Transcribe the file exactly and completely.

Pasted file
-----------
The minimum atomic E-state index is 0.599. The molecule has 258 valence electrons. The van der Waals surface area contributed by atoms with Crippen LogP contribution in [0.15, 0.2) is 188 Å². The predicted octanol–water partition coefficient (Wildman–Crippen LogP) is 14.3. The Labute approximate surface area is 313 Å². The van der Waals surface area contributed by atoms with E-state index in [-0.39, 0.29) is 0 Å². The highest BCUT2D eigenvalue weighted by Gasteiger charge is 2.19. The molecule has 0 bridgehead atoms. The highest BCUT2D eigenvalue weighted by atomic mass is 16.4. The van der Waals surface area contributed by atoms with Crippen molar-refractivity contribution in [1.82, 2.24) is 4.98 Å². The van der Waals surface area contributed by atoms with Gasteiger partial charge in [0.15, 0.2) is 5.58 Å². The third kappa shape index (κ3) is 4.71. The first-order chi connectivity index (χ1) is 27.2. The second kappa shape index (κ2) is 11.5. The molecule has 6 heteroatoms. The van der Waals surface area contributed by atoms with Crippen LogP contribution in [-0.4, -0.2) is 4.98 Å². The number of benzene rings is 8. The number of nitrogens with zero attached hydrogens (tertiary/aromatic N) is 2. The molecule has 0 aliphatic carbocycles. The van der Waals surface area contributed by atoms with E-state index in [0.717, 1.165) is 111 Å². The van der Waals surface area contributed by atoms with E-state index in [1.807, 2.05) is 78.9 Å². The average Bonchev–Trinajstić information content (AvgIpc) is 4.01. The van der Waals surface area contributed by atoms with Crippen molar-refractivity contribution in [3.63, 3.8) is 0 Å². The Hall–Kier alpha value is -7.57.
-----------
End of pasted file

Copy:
The minimum atomic E-state index is 0.599. The molecule has 258 valence electrons. The van der Waals surface area contributed by atoms with Crippen LogP contribution in [0.15, 0.2) is 188 Å². The predicted octanol–water partition coefficient (Wildman–Crippen LogP) is 14.3. The Labute approximate surface area is 313 Å². The van der Waals surface area contributed by atoms with E-state index in [-0.39, 0.29) is 0 Å². The highest BCUT2D eigenvalue weighted by Gasteiger charge is 2.19. The molecule has 0 bridgehead atoms. The highest BCUT2D eigenvalue weighted by atomic mass is 16.4. The van der Waals surface area contributed by atoms with Crippen molar-refractivity contribution in [1.82, 2.24) is 4.98 Å². The van der Waals surface area contributed by atoms with Gasteiger partial charge in [0.15, 0.2) is 5.58 Å². The third kappa shape index (κ3) is 4.71. The first-order chi connectivity index (χ1) is 27.2. The second kappa shape index (κ2) is 11.5. The molecule has 6 heteroatoms. The van der Waals surface area contributed by atoms with Crippen LogP contribution in [-0.4, -0.2) is 4.98 Å². The number of benzene rings is 8. The number of nitrogens with zero attached hydrogens (tertiary/aromatic N) is 2. The molecule has 0 aliphatic carbocycles. The van der Waals surface area contributed by atoms with E-state index in [0.717, 1.165) is 111 Å². The van der Waals surface area contributed by atoms with E-state index in [1.807, 2.05) is 78.9 Å². The average Bonchev–Trinajstić information content (AvgIpc) is 4.01. The van der Waals surface area contributed by atoms with Crippen molar-refractivity contribution in [3.63, 3.8) is 0 Å². The Hall–Kier alpha value is -7.57.